Limits...
Best practices for evaluating single nucleotide variant calling methods for microbial genomics.

Olson ND, Lund SP, Colman RE, Foster JT, Sahl JW, Schupp JM, Keim P, Morrow JB, Salit ML, Zook JM - Front Genet (2015)

Bottom Line: As experience grows, researchers increasingly recognize that analyzing the wealth of data provided by these new sequencing platforms requires careful attention to detail for robust results.Missing, however, is a focus on critical evaluation of variant callers for these genomes.Variant calling is essential for comparative genomics as it yields insights into nucleotide-level organismal differences.

View Article: PubMed Central - PubMed

Affiliation: Biosystems and Biomaterials Division, Material Measurement Laboratory, National Institute of Standards and Technology , Gaithersburg, MD, USA.

ABSTRACT
Innovations in sequencing technologies have allowed biologists to make incredible advances in understanding biological systems. As experience grows, researchers increasingly recognize that analyzing the wealth of data provided by these new sequencing platforms requires careful attention to detail for robust results. Thus far, much of the scientific Communit's focus for use in bacterial genomics has been on evaluating genome assembly algorithms and rigorously validating assembly program performance. Missing, however, is a focus on critical evaluation of variant callers for these genomes. Variant calling is essential for comparative genomics as it yields insights into nucleotide-level organismal differences. Variant calling is a multistep process with a host of potential error sources that may lead to incorrect variant calls. Identifying and resolving these incorrect calls is critical for bacterial genomics to advance. The goal of this review is to provide guidance on validating algorithms and pipelines used in variant calling for bacterial genomics. First, we will provide an overview of the variant calling procedures and the potential sources of error associated with the methods. We will then identify appropriate datasets for use in evaluating algorithms and describe statistical methods for evaluating algorithm performance. As variant calling moves from basic research to the applied setting, standardized methods for performance evaluation and reporting are required; it is our hope that this review provides the groundwork for the development of these standards.

No MeSH data available.


Related in: MedlinePlus

Scatter plot showing the relationship between two performance metrics for variant call sets. The individual data points are based on metrics calculated from static contingency tables. The error bars represent the 95% confidence interval for each performance metric.
© Copyright Policy
Related In: Results  -  Collection

License
getmorefigures.php?uid=PMC4493402&req=5

Figure 5: Scatter plot showing the relationship between two performance metrics for variant call sets. The individual data points are based on metrics calculated from static contingency tables. The error bars represent the 95% confidence interval for each performance metric.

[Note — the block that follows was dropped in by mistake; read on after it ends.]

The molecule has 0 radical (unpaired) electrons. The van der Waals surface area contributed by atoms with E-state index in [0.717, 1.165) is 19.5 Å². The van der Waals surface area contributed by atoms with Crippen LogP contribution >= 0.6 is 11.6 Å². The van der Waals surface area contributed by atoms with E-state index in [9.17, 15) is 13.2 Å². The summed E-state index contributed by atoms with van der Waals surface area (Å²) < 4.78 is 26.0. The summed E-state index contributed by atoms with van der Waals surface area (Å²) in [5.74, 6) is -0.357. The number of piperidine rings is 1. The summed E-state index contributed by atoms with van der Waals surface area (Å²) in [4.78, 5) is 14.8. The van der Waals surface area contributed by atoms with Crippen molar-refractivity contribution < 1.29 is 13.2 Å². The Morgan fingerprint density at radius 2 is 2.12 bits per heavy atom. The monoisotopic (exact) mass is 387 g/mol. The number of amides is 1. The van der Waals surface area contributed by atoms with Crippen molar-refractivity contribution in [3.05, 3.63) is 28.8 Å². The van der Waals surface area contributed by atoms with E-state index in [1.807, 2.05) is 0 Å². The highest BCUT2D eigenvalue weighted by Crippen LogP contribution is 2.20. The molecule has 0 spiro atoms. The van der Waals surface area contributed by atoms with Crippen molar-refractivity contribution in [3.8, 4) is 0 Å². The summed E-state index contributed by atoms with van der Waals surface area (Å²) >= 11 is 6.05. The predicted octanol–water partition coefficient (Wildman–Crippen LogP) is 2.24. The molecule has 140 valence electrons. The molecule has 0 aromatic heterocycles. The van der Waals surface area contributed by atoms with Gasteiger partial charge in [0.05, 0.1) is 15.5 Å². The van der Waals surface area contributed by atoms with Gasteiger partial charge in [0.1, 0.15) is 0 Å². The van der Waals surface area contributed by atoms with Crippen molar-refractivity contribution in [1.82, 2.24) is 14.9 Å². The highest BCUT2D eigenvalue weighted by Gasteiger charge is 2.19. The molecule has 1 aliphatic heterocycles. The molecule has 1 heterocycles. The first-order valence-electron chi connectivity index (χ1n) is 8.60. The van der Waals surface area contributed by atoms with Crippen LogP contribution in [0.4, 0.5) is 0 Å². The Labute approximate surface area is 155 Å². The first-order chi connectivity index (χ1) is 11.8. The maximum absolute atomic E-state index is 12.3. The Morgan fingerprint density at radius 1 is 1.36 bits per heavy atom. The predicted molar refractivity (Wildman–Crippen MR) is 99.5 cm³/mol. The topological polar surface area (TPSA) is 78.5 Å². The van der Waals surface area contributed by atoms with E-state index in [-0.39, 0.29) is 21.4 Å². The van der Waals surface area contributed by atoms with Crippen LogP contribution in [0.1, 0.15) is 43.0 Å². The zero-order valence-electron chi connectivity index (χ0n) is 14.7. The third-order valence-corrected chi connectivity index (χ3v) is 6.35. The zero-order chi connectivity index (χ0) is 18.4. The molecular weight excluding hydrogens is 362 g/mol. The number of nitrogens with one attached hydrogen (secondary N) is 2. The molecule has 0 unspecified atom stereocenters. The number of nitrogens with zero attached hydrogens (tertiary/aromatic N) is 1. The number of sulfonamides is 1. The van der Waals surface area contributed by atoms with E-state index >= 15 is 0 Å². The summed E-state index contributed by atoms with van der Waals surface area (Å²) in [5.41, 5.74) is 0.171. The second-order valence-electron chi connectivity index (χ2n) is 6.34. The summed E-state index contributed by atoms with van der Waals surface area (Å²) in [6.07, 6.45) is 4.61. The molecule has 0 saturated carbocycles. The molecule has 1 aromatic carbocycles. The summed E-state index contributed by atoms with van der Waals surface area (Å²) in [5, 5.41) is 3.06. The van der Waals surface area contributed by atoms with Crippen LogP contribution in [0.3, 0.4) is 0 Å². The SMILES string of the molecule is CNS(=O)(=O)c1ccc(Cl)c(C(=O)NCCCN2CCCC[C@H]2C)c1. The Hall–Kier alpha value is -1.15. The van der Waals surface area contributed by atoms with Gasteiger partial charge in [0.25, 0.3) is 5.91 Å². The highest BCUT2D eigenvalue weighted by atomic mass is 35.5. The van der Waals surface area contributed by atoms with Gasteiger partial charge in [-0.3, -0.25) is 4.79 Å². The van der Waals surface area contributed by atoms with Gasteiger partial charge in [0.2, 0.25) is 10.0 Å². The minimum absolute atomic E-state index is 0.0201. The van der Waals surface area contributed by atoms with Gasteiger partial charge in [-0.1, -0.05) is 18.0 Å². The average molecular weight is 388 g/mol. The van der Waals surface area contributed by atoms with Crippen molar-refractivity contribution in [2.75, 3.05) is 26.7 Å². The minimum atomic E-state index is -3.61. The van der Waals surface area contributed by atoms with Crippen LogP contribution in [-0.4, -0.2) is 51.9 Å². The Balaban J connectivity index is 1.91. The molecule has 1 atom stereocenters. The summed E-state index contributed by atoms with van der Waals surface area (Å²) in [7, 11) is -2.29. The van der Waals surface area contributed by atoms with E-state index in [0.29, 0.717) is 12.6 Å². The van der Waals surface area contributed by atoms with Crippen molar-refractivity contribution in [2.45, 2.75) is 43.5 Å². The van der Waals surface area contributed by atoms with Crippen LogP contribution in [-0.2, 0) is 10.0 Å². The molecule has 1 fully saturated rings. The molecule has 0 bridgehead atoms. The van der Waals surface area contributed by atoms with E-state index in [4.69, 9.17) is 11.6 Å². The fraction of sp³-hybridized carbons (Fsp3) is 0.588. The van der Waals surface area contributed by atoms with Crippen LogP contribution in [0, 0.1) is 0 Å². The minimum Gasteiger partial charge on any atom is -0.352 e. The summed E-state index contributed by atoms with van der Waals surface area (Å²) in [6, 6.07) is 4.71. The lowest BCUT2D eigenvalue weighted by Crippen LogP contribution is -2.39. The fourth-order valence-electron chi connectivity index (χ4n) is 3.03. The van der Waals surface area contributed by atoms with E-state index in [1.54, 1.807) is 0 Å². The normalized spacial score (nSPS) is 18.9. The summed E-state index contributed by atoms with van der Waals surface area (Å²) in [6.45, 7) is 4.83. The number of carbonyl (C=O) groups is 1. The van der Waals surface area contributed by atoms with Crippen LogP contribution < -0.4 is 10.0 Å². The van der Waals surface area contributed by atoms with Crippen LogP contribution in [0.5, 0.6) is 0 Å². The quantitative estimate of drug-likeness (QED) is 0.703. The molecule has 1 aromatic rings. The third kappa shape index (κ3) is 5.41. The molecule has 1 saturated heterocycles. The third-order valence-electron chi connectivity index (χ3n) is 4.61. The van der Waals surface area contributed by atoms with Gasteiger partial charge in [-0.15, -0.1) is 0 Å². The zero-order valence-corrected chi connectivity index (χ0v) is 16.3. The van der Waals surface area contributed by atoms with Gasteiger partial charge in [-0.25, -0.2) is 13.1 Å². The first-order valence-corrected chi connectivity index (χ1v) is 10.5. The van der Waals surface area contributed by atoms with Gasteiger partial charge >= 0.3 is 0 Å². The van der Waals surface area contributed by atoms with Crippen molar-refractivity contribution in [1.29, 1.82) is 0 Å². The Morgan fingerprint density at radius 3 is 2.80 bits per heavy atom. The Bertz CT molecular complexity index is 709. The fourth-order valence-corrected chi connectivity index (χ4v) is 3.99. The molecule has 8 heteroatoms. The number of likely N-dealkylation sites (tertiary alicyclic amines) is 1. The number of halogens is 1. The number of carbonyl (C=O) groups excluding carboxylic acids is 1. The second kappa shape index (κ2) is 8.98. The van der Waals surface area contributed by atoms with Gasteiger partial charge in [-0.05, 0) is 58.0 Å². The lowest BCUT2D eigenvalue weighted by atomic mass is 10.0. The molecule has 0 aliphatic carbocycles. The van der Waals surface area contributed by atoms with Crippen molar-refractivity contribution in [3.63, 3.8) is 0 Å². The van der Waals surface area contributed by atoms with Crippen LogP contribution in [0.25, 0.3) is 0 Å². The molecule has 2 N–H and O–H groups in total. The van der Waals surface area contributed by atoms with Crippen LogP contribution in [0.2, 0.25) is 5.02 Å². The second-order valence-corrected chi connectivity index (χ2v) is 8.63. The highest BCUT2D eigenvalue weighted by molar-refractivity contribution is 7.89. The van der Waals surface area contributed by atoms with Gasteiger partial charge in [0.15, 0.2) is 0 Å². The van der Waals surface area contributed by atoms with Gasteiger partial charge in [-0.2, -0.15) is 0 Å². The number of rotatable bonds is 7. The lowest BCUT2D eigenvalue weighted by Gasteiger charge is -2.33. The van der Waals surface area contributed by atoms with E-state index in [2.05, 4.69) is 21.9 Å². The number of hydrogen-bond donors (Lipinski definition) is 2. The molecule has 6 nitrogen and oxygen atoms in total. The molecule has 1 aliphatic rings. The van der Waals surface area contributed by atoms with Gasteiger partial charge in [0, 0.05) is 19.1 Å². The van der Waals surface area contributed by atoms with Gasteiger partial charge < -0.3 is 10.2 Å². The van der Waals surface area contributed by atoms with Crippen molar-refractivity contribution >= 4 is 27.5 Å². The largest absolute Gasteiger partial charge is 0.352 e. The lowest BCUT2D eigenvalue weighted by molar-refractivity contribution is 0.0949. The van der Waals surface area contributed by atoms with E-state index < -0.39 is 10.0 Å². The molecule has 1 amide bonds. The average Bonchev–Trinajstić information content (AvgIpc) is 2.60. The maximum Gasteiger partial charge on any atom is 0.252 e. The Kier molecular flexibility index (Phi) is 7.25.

Mentions: Plotting the value of a performance metric as a function of the chosen threshold value for the continuous variable can be useful when comparing algorithm performance over a range of cutoff values. Figure 4 depicts the relationship between algorithm performance and variant quality values. The boxplots show how method A has higher FP and TP rates compared to B for a single threshold value. The dynamic plot with the smoothed data shows the range of threshold values for which this relationship holds. The range of threshold values for which a trend (e.g., method A has a higher FP rate compared to method B) is observed is an indication of the robustness of the trend. The ideal values for FP and TP rates are 0 and 1 respectively. As method A has higher values for both metrics compared to method B, a trade-off between accepting FP vs. FN will determine which method to use. Visualizing two metrics plotted against one another can more clearly present the trade-off between the methods. To compare method performance for two metrics with a fixed threshold, a scatter plot can be used (Figure 5). When considering a range of possible thresholds, one metric can be plotted as a function of a second metric (Figure 6). A ROC curve is an example of a comparison between two performance metrics over a range of threshold values. Values of the threshold or additional metrics can be indicated through variations in symbol or line color, width, or pattern. When many metrics are presented, it may prove most effective to plot each metric against a common variable, such as threshold. The uncertainty of the metrics can be presented in a number of ways. Here the uncertainty is represented qualitatively through the comparison of the two methods relative performance across a collection of 16 replicates. The uncertainty of the metrics can also be presented as error bars representing the uncertainty of one metrics given a fixed value for the second metric (marginal distributions), or the combined distribution of both metrics (joint distribution).